What is Technical Writing?

Technical writing, a form of technical communication, is a style of writing used in fields as diverse as computer hardware and software, engineering, chemistry, the aerospace industry, robotics, finance, consumer electronics, and biotechnology. Technical writers explain technology and related ideas to technical and nontechnical audiences. This could mean, for example, telling a programmer how to use a software library or telling a consumer how to operate a television remote control.

Technical writers gather information from existing documentation and from subject matter experts. A subject matter expert (SME) is any expert on the topic that the writer is working on. Technical writers are often not SMEs themselves (unless they are writing about creating good technical documentation). Workers at many levels, and in many different fields, have a role in producing technical communications. A good technical writer needs strong language and teaching skills and must understand the many conventions of modern technical communications.

Technical writing teams or departments are often referred to as Information Development, User Assistance, Technical Documentation, or Technical Publications. Technical writers themselves may be called API Writers, information developers, documentation specialists, documentation engineers, or technical content developers. Advanced technical writers often move into specialized areas such as API writing, information architecture or document management.


For technical documents to be useful, readers must be able to understand and employ them without having to decode wordy and ambiguous prose. Good technical writing clarifies technical jargon; that is, it presents useful information that is clear and easy to understand for the intended audience. Poor technical writing may increase confusion by creating unnecessary technical jargon, or failing to explain unavoidable technical terms that reader would not be expected to be familiar with.

Consider a technical writer writing a cake recipe:
  • Audience: Is the audience composed of people in home kitchens or highly trained chefs in professional kitchens?
  • Source: Is there existing documentation"a rough draft? Who is the subject matter expert (SME)?
  • Deliverable: Is the deliverable simple text for inclusion in a book, or formatted to final form? Is the target a paper, a Web page, or something else?

The technical writer determines that the recipe is written down on the back of a napkin but is partially indecipherable, so he must also interview a SME"the chef who created it. He is told that the audience consists of people in their own kitchens, so the writer must adjust the style accordingly and replace or explain words in the source material like "beurre mixer" or "springform pan." The chef reviews a draft of the recipe (a technical edit) and notates technical corrections (bake at 350 degrees, not 325 degrees). The writer prepares a final draft to ensure that all instructions are grammatically correct. The document owner and any other stakeholders perform a final review and approve the recipe before it is sent to the printer. Later, the recipe may be translated into multiple languages for different versions of the cookbook.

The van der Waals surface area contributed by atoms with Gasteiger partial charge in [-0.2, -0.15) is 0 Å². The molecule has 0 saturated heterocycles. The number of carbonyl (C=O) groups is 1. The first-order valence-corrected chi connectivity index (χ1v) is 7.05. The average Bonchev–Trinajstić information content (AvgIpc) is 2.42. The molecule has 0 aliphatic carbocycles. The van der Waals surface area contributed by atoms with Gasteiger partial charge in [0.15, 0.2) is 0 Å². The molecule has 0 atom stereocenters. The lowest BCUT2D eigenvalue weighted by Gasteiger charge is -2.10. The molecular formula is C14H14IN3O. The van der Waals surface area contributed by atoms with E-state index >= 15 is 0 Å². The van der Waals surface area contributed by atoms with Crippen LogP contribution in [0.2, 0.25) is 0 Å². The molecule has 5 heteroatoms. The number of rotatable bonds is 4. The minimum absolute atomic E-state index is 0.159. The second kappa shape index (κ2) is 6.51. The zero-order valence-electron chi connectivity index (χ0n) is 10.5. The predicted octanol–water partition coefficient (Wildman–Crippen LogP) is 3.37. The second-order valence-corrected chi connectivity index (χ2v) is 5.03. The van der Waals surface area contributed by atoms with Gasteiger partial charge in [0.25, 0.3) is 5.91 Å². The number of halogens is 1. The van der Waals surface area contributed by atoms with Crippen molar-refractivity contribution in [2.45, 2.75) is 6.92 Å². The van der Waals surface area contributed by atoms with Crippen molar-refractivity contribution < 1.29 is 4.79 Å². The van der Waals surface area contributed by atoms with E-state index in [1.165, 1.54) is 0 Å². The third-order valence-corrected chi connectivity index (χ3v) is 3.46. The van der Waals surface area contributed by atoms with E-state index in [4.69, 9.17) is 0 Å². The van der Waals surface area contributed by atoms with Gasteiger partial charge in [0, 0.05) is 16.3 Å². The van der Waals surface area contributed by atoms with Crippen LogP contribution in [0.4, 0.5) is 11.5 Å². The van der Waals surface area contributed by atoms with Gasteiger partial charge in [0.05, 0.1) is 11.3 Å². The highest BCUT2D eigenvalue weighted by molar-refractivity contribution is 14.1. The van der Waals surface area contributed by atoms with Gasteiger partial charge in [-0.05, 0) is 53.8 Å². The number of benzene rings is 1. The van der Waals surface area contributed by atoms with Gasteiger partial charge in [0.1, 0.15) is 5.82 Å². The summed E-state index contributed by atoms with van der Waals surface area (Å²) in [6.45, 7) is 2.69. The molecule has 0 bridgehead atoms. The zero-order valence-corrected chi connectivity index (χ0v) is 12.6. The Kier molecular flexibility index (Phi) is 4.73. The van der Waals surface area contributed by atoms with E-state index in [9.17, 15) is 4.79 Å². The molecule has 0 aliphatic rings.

Types of technical documents

Technical writers use computers and other electronic communications equipment extensively in performing their work. They also work regularly with publishing software and various authoring envirnoments to prepare material directly for the Internet. Technical writers frequently work with word processing, graphic design, page layout, and multimedia software.

The nature of the work is evolving

Increasingly, technical writers are combining text, graphics, images, and sound to create sophisticated deliverables. Technical communication is not required to be dull, and the most effective results are both engaging and memorable.

Three fundamental types of technical documentation

Broadly speaking, technical documentation can be categorized into three types depending on the style of writing, the level of knowledge transferred and the target audience.
  • End user assistance. These information products help a user understand how to use a technical software or hardware product. User manuals for computer software, hardware, household products, medical equipment, cell phones, SmartPhones, and other consumer electronics belong in this category.
  • Traditional technical documentation. Here the objective of the writer is to communicate with a specific audience. Maintenance guides, appliance/application repair manuals, engineering specifications, research papers, works of reference, annual reports. and articles written for technical journals (to name a few examples) belong in this category.
  • Marketing communication. Product catalogs, brochures, advertisements, introductory pages for web sites, press releases, and ad copy belong in this category.

Note: Technical art is also considered a form of technical communication.

Typical deliverables

Technical writing is often associated with online help and user manuals. However, technical writers create many other forms of technical content. These include product release notes, product troubleshooting guides, product user guides, tutorials, software installation guides, API programmers' guides, legal disclaimers, policies and procedures, business proposals, and white papers. Technical writing specifically in support of software applications is commonly referred to as user assistance.

This article is licensed under the GNU Free Documentation License. It uses material from the Wikipedia article.

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